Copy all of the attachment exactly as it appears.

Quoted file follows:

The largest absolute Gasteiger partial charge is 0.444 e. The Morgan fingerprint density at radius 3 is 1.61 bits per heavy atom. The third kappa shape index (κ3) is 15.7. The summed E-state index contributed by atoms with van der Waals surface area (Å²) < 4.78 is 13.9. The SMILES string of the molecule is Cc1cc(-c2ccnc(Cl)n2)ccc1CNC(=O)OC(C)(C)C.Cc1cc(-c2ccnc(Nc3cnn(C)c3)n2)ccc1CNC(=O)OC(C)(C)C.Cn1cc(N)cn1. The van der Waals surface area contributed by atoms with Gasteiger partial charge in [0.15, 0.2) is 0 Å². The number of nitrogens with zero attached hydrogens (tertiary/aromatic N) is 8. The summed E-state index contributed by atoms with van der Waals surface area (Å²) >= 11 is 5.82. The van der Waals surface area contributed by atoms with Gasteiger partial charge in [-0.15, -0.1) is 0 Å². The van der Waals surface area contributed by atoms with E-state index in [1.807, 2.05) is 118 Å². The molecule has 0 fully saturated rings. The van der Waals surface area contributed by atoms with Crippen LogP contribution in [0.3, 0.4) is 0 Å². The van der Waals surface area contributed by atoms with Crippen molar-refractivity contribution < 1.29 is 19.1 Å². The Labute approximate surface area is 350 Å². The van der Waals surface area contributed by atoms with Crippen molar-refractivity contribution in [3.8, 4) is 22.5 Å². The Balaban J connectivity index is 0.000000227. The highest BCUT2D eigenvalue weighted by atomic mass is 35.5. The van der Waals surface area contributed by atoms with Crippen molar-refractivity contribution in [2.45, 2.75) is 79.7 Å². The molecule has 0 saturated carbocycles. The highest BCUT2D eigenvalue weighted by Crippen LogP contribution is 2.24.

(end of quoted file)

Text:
The largest absolute Gasteiger partial charge is 0.444 e. The Morgan fingerprint density at radius 3 is 1.61 bits per heavy atom. The third kappa shape index (κ3) is 15.7. The summed E-state index contributed by atoms with van der Waals surface area (Å²) < 4.78 is 13.9. The SMILES string of the molecule is Cc1cc(-c2ccnc(Cl)n2)ccc1CNC(=O)OC(C)(C)C.Cc1cc(-c2ccnc(Nc3cnn(C)c3)n2)ccc1CNC(=O)OC(C)(C)C.Cn1cc(N)cn1. The van der Waals surface area contributed by atoms with Gasteiger partial charge in [0.15, 0.2) is 0 Å². The number of nitrogens with zero attached hydrogens (tertiary/aromatic N) is 8. The summed E-state index contributed by atoms with van der Waals surface area (Å²) >= 11 is 5.82. The van der Waals surface area contributed by atoms with Gasteiger partial charge in [-0.15, -0.1) is 0 Å². The van der Waals surface area contributed by atoms with E-state index in [1.807, 2.05) is 118 Å². The molecule has 0 fully saturated rings. The van der Waals surface area contributed by atoms with Crippen LogP contribution in [0.3, 0.4) is 0 Å². The van der Waals surface area contributed by atoms with Crippen molar-refractivity contribution < 1.29 is 19.1 Å². The Labute approximate surface area is 350 Å². The van der Waals surface area contributed by atoms with Crippen molar-refractivity contribution in [3.8, 4) is 22.5 Å². The Balaban J connectivity index is 0.000000227. The highest BCUT2D eigenvalue weighted by atomic mass is 35.5. The van der Waals surface area contributed by atoms with Crippen molar-refractivity contribution in [2.45, 2.75) is 79.7 Å². The molecule has 0 saturated carbocycles. The highest BCUT2D eigenvalue weighted by Crippen LogP contribution is 2.24.